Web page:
Well-meaning folks who barely know me seem to think I would be happiest playing golf every waking moment of my retirement. Many seem disappointed almost to the point of belligerence—and that’s without me launching into a PC rant about the geo-ecological water and land resource usurpation that the game requires. I could claim that moral high ground, but the real reason is more mundane. It is too clichéd a solution for what to do now that I retired for the third and probably final time this past February.
I have good friends who golf, and a few that may even have the patience to play with me, but aside from their company there is little that draws me to becoming a links man. And just a look at me tells all but the most obtuse observer that I am no Mark Trail. I would rather watch an entire golf match on a grainy black and white 7” television while standing up than to hunt or fish. Most of my inquisitors are well-intended and simply curious as to how loitering, reading, and wandering around with my dogs can provide me with sufficient stimulation to sustain life.
I was not on a quest for fulfillment, and long ago gave up the notion of an examined life, but I have stumbled onto two things I enjoy. One is my version of gardening or, more specifically, plant rescue. Since Monday is Trash Day, Sunday is Trash Eve, and a good opportunity to adopt plants, pots, hoses and brooms, as well as umbrellas, lawn furniture, fountains, and so forth. I do not have a green thumb or know the plant name of anything that is not a rose, but I enjoy picking up discarded plants and nursing them back to health. JoAnne often accompanies me on this Sunday sleuthing. Our back yard, while not yet old people scary jungle eccentric, does show promise. We take much of the furniture and other goods of value to the local Salvation Army, forestalling its date with the landfill. I am now on a first name basis with some of the intake workers, and while none have ventured to ask where all of this stuff is coming from, the consensus seems to be that I am a conscience-stricken cat burglar with very bad taste.
The other role that I am growing into is neighborhood anchor. In 1977 JoAnne and I moved to the East Calhoun neighborhood of south Minneapolis from Naples, Florida. Knowing no one, we were clearly in need of good neighbors. The two families right out our back door were wonderful to us. They were each Austin, Minnesota natives and only a bit older than we were, but wiser, and more established professionally than JoAnne and me. Jay and Joy Dean had two young angelic children, Mike and Margo, and Linda and Lance LaVine had the equally sweet Nicky and Natasha.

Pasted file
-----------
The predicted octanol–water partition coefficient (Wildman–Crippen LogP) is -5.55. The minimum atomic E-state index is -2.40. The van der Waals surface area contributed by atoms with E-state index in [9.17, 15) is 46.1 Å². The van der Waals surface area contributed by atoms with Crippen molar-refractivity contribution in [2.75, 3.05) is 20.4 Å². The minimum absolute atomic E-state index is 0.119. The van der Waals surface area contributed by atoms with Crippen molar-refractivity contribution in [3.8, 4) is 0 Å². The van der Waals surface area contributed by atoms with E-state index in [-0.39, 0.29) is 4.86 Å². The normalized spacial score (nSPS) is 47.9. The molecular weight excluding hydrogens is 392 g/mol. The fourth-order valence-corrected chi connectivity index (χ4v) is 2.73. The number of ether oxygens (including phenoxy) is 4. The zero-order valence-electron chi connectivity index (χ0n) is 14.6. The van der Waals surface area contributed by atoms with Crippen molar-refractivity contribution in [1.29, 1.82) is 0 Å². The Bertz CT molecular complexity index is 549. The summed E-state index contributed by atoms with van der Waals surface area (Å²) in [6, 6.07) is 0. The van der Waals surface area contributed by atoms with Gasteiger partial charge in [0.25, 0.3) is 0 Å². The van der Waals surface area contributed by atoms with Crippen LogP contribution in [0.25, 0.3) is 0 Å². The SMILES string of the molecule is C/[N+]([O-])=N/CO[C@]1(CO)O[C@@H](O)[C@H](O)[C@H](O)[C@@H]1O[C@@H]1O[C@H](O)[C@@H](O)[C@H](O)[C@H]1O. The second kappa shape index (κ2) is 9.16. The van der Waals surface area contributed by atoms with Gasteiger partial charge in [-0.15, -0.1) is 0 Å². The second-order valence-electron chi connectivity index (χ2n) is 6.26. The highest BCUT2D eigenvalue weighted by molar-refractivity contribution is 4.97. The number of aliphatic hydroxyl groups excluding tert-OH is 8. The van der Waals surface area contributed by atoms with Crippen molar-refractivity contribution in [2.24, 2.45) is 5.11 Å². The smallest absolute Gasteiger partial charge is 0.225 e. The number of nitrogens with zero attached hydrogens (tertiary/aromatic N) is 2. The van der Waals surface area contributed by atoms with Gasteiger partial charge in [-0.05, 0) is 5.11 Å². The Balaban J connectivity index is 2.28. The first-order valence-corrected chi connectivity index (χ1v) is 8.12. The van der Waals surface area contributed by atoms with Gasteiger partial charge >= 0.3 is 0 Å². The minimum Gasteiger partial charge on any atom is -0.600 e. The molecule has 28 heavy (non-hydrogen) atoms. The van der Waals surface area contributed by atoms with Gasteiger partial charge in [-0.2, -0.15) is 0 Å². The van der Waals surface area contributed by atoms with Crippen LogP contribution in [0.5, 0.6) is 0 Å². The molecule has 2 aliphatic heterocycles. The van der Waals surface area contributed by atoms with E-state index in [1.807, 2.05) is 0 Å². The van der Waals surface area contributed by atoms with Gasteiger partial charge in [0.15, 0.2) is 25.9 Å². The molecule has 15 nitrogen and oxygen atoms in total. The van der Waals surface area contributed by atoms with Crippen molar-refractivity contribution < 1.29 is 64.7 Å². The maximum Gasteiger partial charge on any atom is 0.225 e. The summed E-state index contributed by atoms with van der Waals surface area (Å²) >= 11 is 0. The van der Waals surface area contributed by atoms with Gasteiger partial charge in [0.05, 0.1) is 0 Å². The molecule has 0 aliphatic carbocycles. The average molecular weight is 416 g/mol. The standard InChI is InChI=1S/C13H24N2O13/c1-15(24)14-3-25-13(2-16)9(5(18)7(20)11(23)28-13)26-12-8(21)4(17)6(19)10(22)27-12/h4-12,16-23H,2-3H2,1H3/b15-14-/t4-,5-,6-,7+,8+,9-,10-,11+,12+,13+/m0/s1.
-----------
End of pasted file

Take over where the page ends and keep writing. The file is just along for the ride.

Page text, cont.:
We resisted the impulse to alliteration, but started our own family in part because of the happiness we observed in these helpful, mentoring families. When our kids came we were often too busy to take full advantage of the guidance and acceptance they offered to us. I owe my career choice to Jay. Regardless of how frazzled we would be, Lance had the remedy: “Come on over for a cup of tea.” Many times we declined, begging off due to this imagined crisis or that. Lance was wiser but knew we had to chase our own windmill.
We now have neighbors with two very young children and high stress jobs. One is an attorney, the other a corporate recruiter. I am not smart or worldly, and I have never been a head hunter for a Fortune 500 company, but I have made lots of mistakes, and I have time to listen. He is generally gone and she is running here and there. Frequently they are too busy, as we were twenty five years ago, but in the spirit of Linda and Lance LaVine, I have extended to them a standing invitation for a cup of tea.
Tom H. Cook hopes that you will say hello to the LaVines and Deans for him. Thank you for the great response to Keith Oldemann. I am glad to see he has so many fans. Please add the work of film-maker Robert Greenwald. He is also able to cut through our national political pea soup in an entertaining manner. His four documentaries (Out Foxed: Rupert Murdoch’s War On Journalism, Iraq For Sale: The War Profiteers, Uncovered: The War On Iraq, and Wal-Mart: The High Cost of Low Prices) are sobering and informative. He validates our greatest fears, but does it in a manner that is pointed without being pedantic.